The circuit the students create contains a LM35 temperature sensor, which has a linear relationship between the temperature of the sensor and the output voltage; the relationship is 10mV (0.01V) for every degree Celsius. Therefore, at room temperature (~20-23 °C), the LM35 should have an output voltage of 200-230mV (0.20-0.23 V). As the temperature rises or falls, the output voltage rises or drops 10mV (0.01 V) for each degree of temperature change.
Before the Activity
- If using insulated wire, cut it into sections for each group.
- Make copies of the Thermostat Worksheet and the Breadboard and Circuit Diagram Basics Handout.
With the Students
Part 1: How can you measure temperature electronically?
- Divide the class into groups of two or three students each.
- Distribute the materials to each group along with the worksheet and handout.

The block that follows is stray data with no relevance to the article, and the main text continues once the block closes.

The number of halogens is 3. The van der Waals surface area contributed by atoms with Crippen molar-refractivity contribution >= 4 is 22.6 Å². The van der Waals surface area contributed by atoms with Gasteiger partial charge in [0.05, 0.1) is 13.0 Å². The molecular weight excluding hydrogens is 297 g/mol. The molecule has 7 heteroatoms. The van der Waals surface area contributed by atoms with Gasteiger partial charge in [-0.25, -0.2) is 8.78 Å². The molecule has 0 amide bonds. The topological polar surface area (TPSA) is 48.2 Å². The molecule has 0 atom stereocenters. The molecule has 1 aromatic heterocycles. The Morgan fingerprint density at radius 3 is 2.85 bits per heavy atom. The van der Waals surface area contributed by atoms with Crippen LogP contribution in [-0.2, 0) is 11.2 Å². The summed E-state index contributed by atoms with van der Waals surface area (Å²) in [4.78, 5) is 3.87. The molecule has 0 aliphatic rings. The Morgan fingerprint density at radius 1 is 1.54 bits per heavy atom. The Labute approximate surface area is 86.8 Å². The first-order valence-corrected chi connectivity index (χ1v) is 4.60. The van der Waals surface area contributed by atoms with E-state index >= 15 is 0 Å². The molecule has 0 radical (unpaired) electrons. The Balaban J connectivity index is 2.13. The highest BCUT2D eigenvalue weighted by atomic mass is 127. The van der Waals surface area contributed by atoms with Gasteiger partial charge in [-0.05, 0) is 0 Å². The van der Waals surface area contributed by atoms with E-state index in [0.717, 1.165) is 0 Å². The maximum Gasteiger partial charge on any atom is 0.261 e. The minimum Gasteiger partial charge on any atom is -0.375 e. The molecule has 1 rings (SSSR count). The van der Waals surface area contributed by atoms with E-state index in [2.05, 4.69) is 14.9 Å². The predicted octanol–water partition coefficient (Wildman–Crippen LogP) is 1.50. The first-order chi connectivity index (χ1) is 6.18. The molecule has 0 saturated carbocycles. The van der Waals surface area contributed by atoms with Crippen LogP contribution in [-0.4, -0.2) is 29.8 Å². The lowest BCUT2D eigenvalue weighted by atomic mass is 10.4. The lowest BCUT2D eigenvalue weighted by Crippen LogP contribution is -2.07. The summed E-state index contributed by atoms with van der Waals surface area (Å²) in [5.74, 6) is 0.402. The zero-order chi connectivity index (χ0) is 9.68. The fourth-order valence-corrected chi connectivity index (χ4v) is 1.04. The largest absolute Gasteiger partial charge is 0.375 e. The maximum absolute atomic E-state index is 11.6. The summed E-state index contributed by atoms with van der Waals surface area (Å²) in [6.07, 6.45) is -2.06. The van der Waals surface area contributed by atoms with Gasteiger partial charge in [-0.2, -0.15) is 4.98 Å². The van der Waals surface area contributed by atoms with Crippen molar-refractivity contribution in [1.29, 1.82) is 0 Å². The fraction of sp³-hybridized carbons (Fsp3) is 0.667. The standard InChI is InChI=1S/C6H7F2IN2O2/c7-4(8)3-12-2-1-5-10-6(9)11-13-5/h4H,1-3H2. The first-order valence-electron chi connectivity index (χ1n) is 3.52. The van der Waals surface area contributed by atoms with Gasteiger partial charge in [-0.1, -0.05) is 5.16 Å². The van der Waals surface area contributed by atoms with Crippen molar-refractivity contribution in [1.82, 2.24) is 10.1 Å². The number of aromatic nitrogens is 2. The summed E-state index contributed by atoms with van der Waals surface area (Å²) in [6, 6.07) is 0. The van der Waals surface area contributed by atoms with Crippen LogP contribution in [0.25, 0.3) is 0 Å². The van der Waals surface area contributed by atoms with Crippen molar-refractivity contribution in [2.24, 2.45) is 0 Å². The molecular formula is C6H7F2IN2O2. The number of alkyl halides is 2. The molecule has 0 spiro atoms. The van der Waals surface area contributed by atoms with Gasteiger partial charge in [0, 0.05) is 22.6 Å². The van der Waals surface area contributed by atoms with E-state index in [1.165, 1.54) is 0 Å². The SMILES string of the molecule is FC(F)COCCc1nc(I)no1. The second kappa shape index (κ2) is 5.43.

- If using the insulated wire, have students strip about 1/4 to 3/8 of an inch from both ends of each of the wires.
- Have students set up the circuit as shown in Part 1 of the worksheet using the breadboard, jumper wires, 9 V battery, and the LM35 Temperature Sensor chip. The circuit is shown in Figure 1. Reference the handout for additional information, especially clarification of the circuit diagram symbols and breadboards parts.
- Have students turn on the multimeters and set them up to measure voltage in mV. Have students measure the voltage across the 1 kΩ resistor. They should get a positive value around 0.23 V.
- Have students rub their hands together and touch the top of the LM35 sensor. Note what happens to the voltage reading.
- Have students measure the temperature (ºC) and voltage (V) of the room and their palm using a thermometer and the circuit they just built. Record data in the space provided in the Thermostat Worksheet.
- Using their data, students should develop an equation to determine the voltage across the 1 kΩ resistor in terms of temperature (ºC) assuming a linear relationship.
Part 2: How can you "set" the thermostat?